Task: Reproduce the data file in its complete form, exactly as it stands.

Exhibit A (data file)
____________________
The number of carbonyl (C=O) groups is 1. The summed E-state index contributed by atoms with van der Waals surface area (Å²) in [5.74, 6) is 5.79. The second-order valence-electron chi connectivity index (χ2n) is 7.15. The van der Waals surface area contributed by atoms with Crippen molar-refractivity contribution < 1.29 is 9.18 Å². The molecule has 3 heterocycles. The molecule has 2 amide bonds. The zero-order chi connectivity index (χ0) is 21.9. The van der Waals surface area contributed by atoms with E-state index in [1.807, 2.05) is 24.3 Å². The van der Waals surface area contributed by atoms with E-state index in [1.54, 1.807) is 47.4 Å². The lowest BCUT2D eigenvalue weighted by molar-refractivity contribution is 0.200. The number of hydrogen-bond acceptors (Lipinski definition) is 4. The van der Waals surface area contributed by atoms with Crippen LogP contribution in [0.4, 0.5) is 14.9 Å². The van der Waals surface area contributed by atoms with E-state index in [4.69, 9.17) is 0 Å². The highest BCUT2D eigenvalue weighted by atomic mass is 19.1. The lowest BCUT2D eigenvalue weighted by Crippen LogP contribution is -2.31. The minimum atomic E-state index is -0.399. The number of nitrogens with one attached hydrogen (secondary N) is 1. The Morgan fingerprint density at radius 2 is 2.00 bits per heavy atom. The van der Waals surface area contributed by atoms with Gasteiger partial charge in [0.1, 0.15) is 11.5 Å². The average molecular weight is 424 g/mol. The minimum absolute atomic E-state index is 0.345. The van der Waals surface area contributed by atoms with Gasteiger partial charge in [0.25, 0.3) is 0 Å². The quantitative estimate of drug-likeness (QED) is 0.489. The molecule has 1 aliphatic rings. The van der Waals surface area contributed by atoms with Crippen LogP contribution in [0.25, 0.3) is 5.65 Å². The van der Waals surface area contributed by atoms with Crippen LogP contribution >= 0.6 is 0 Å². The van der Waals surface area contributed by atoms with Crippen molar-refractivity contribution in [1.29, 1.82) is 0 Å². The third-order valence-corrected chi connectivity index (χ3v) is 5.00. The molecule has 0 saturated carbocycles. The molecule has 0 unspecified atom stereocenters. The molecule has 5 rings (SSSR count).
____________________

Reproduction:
The number of carbonyl (C=O) groups is 1. The summed E-state index contributed by atoms with van der Waals surface area (Å²) in [5.74, 6) is 5.79. The second-order valence-electron chi connectivity index (χ2n) is 7.15. The van der Waals surface area contributed by atoms with Crippen molar-refractivity contribution < 1.29 is 9.18 Å². The molecule has 3 heterocycles. The molecule has 2 amide bonds. The zero-order chi connectivity index (χ0) is 21.9. The van der Waals surface area contributed by atoms with E-state index in [1.807, 2.05) is 24.3 Å². The van der Waals surface area contributed by atoms with E-state index in [1.54, 1.807) is 47.4 Å². The lowest BCUT2D eigenvalue weighted by molar-refractivity contribution is 0.200. The number of hydrogen-bond acceptors (Lipinski definition) is 4. The van der Waals surface area contributed by atoms with Crippen LogP contribution in [0.4, 0.5) is 14.9 Å². The van der Waals surface area contributed by atoms with E-state index in [4.69, 9.17) is 0 Å². The highest BCUT2D eigenvalue weighted by atomic mass is 19.1. The lowest BCUT2D eigenvalue weighted by Crippen LogP contribution is -2.31. The minimum atomic E-state index is -0.399. The number of nitrogens with one attached hydrogen (secondary N) is 1. The Morgan fingerprint density at radius 2 is 2.00 bits per heavy atom. The van der Waals surface area contributed by atoms with Gasteiger partial charge in [0.1, 0.15) is 11.5 Å². The average molecular weight is 424 g/mol. The minimum absolute atomic E-state index is 0.345. The van der Waals surface area contributed by atoms with Gasteiger partial charge in [0.25, 0.3) is 0 Å². The quantitative estimate of drug-likeness (QED) is 0.489. The molecule has 1 aliphatic rings. The van der Waals surface area contributed by atoms with Crippen LogP contribution in [0.25, 0.3) is 5.65 Å². The van der Waals surface area contributed by atoms with Crippen LogP contribution >= 0.6 is 0 Å². The van der Waals surface area contributed by atoms with Crippen molar-refractivity contribution in [1.29, 1.82) is 0 Å². The third-order valence-corrected chi connectivity index (χ3v) is 5.00. The molecule has 0 saturated carbocycles. The molecule has 0 unspecified atom stereocenters. The molecule has 5 rings (SSSR count).